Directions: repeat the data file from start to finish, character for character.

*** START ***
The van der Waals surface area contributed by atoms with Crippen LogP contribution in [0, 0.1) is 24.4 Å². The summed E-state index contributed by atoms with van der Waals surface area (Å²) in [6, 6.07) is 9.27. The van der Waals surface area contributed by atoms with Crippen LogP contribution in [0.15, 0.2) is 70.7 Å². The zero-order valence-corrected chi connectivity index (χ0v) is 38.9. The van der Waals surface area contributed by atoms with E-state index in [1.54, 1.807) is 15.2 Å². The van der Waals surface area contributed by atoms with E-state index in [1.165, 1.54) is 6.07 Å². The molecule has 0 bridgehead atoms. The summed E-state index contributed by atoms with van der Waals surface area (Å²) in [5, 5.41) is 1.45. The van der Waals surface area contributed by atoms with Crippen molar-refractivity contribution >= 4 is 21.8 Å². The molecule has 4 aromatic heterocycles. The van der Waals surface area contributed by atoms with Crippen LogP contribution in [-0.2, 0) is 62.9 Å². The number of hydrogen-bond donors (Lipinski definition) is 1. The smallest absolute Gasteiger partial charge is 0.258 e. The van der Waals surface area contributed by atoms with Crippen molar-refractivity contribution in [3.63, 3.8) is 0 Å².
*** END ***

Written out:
The van der Waals surface area contributed by atoms with Crippen LogP contribution in [0, 0.1) is 24.4 Å². The summed E-state index contributed by atoms with van der Waals surface area (Å²) in [6, 6.07) is 9.27. The van der Waals surface area contributed by atoms with Crippen LogP contribution in [0.15, 0.2) is 70.7 Å². The zero-order valence-corrected chi connectivity index (χ0v) is 38.9. The van der Waals surface area contributed by atoms with E-state index in [1.54, 1.807) is 15.2 Å². The van der Waals surface area contributed by atoms with E-state index in [1.165, 1.54) is 6.07 Å². The molecule has 0 bridgehead atoms. The summed E-state index contributed by atoms with van der Waals surface area (Å²) in [5, 5.41) is 1.45. The van der Waals surface area contributed by atoms with Crippen molar-refractivity contribution >= 4 is 21.8 Å². The molecule has 4 aromatic heterocycles. The van der Waals surface area contributed by atoms with Crippen LogP contribution in [-0.2, 0) is 62.9 Å². The number of hydrogen-bond donors (Lipinski definition) is 1. The smallest absolute Gasteiger partial charge is 0.258 e. The van der Waals surface area contributed by atoms with Crippen molar-refractivity contribution in [3.63, 3.8) is 0 Å².